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Spencer v. Steel

Decided: December 10, 1952.

THOMAS J. SPENCER, PLAINTIFF-APPELLANT,
v.
LOUIS D. STEEL, DEFENDANT-RESPONDENT



McGeehan, Bigelow, and Jayne. The opinion of the court was delivered by Jayne, J.A.D.

Jayne

The present appeal calls our attention to the discretionary propriety of an order of the Burlington County Court denying the plaintiff's motion for the vacation of a judgment of involuntary dismissal granted on October 15, 1951. Rule 3:60-2.

A summary of the factual considerations before the trial court will suffice. The plaintiff evidently pursues the occupation of a fisherman on boats operating out of the port at Bivalve, Cumberland County. It seems inferentially that the means of communication with him were not ordinary. In the institution of the action which was dismissed his attorney appears by the present record to have erroneously represented him in the complaint to be a resident of the City of Philadelphia. In consequence of the statement of the plaintiff's non-residence within this State, the defendant demanded of the plaintiff security for the payment of costs. R.S. 2:27-424; N.J.S. 2 A:15-67, 68. An answer and counterclaim were filed on behalf of the defendant.

The pretrial order designated October 1, 1951 as the date for the trial of the action and further provided that "should the security for costs not be posted on that date by 10 A.M. that the plf's action will be subject to dismissal."

On October 1, 1951 the security had not been deposited and neither the plaintiff nor his attorney appeared in court. We are informed that the security was, however, supplied on October 9, 1951. The judgment of dismissal was granted as heretofore stated on October 15, 1951, and the counterclaim of the defendant abandoned.

About three months later a suit based upon the same alleged cause of action was instituted on behalf of the plaintiff against the defendant by another attorney in the Law Division of this court, Cumberland County, in which inter alia the defendant interposed the defense of res judicata. That averment occasioned the motion to vacate the judgment of dismissal entered in the former action.

A concise reference to the subject matter of the litigation is appropriate. The plaintiff alleged that on or about February 1, 1947 he and the defendant entered into an agreement by the terms of which he agreed to purchase the hull of a boat approximately 40 feet in length then located near Somers Point, and the defendant in consideration of the payment to him of $1,600 promised to move the hull to Delanco, repair and render it seaworthy, and upon completion of the work deliver it to the plaintiff. The plaintiff declared that he paid the consideration of $1,600 to the defendant but that the defendant failed to perform his obligations, hence the plaintiff rescinded the agreement and demands the return to him of the $1,600.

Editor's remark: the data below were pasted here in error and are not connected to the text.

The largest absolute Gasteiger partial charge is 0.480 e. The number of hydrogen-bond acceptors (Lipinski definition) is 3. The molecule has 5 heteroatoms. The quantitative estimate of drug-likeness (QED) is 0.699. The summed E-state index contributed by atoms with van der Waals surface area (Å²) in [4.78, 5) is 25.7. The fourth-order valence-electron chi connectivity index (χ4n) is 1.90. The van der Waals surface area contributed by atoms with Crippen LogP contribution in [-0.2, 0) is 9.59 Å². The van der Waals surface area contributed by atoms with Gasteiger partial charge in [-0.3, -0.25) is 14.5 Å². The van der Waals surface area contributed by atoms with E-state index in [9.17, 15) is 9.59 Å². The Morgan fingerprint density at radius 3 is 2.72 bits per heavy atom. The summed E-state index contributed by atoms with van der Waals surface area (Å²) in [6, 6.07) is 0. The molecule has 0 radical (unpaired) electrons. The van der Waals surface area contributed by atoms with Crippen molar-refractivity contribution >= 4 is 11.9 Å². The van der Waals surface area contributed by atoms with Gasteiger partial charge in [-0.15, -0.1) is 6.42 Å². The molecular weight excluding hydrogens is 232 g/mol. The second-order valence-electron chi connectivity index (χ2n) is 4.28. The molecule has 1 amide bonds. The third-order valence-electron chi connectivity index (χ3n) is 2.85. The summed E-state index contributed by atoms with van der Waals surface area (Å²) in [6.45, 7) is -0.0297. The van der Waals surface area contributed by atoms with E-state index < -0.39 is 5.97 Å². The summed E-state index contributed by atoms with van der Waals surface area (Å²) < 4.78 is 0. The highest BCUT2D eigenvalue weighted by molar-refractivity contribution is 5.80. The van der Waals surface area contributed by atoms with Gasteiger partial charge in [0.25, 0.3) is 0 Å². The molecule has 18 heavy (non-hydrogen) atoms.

It is observable that our statutes (L. 1903, c. 247, ยง 205; R.S. 2:27-426; N.J.S. 2 A:15-69) have provided that where a non-resident party has been required upon notice or demand to give security for costs, "all proceedings [on his claim] shall be stayed until such [the required] security is filed or deposit made."

But in Sheehan v. LaBelle Co. , 92 N.J.L. 315 (Sup. Ct. 1918), our Supreme Court stated:

"In our opinion the filing of security of costs when demanded is a step in the cause, and, although the statute does not fix the time within which the security shall be filed, it manifestly must be done

within such reasonable time as the court may, in its discretion, determine; otherwise the defendant would remain subject to the action for an indefinite period. * * * Under the facts existing in the case now under consideration, we are of opinion that the defendant is entitled to his motion, and may enter a judgment of non pros. , with costs."

It is to be immediately acknowledged that the ultimate consequence of an unreasonable delay in providing required security for costs under our former practice and procedure was a judgment of non-suit with costs which would not in the absence of any other impediment preclude the plaintiff from the institution of another substituted action. So, too, would have been the nature of the judgment resulting from the inexcusable failure of the plaintiff or his attorney to appear in the cause on the day designated for trial. A non-suit in an action at law was never accorded the effectiveness of res judicata. Snowhill v. Hillyer , 9 N.J.L. 38 (Sup. Ct. ...


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